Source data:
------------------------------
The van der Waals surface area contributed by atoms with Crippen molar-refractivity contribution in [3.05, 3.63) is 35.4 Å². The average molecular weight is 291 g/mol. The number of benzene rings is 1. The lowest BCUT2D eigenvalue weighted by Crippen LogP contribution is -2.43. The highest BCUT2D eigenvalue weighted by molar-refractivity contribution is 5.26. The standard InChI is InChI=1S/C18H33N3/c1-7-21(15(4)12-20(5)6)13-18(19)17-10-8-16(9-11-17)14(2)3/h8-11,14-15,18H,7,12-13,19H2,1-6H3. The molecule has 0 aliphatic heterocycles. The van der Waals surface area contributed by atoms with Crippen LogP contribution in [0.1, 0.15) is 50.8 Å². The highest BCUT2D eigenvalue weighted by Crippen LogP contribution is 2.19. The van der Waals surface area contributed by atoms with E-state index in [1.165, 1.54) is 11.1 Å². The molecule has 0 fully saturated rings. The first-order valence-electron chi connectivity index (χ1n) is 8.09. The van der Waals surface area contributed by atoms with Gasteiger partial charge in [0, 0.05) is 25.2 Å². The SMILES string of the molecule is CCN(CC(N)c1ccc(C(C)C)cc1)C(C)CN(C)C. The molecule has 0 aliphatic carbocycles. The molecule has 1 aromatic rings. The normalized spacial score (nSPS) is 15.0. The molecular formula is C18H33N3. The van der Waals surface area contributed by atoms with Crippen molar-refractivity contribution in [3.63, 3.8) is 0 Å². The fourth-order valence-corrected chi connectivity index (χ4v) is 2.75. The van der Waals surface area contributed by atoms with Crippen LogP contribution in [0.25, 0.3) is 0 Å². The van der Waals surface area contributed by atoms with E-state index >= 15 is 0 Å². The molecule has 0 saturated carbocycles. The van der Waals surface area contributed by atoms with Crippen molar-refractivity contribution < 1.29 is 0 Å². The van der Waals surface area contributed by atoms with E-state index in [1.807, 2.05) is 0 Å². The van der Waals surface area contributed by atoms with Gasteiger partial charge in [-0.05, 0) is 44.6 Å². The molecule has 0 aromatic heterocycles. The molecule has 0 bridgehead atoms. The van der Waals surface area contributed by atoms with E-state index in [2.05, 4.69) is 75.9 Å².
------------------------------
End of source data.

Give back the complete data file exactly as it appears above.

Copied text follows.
The van der Waals surface area contributed by atoms with Crippen molar-refractivity contribution in [3.05, 3.63) is 35.4 Å². The average molecular weight is 291 g/mol. The number of benzene rings is 1. The lowest BCUT2D eigenvalue weighted by Crippen LogP contribution is -2.43. The highest BCUT2D eigenvalue weighted by molar-refractivity contribution is 5.26. The standard InChI is InChI=1S/C18H33N3/c1-7-21(15(4)12-20(5)6)13-18(19)17-10-8-16(9-11-17)14(2)3/h8-11,14-15,18H,7,12-13,19H2,1-6H3. The molecule has 0 aliphatic heterocycles. The van der Waals surface area contributed by atoms with Crippen LogP contribution in [0.1, 0.15) is 50.8 Å². The highest BCUT2D eigenvalue weighted by Crippen LogP contribution is 2.19. The van der Waals surface area contributed by atoms with E-state index in [1.165, 1.54) is 11.1 Å². The molecule has 0 fully saturated rings. The first-order valence-electron chi connectivity index (χ1n) is 8.09. The van der Waals surface area contributed by atoms with Gasteiger partial charge in [0, 0.05) is 25.2 Å². The SMILES string of the molecule is CCN(CC(N)c1ccc(C(C)C)cc1)C(C)CN(C)C. The molecule has 0 aliphatic carbocycles. The molecule has 1 aromatic rings. The normalized spacial score (nSPS) is 15.0. The molecular formula is C18H33N3. The van der Waals surface area contributed by atoms with Crippen molar-refractivity contribution in [3.63, 3.8) is 0 Å². The fourth-order valence-corrected chi connectivity index (χ4v) is 2.75. The van der Waals surface area contributed by atoms with Crippen LogP contribution in [0.25, 0.3) is 0 Å². The van der Waals surface area contributed by atoms with E-state index >= 15 is 0 Å². The molecule has 0 saturated carbocycles. The van der Waals surface area contributed by atoms with Crippen molar-refractivity contribution < 1.29 is 0 Å². The van der Waals surface area contributed by atoms with E-state index in [1.807, 2.05) is 0 Å². The van der Waals surface area contributed by atoms with Gasteiger partial charge in [-0.05, 0) is 44.6 Å². The molecule has 0 aromatic heterocycles. The molecule has 0 bridgehead atoms. The van der Waals surface area contributed by atoms with E-state index in [2.05, 4.69) is 75.9 Å².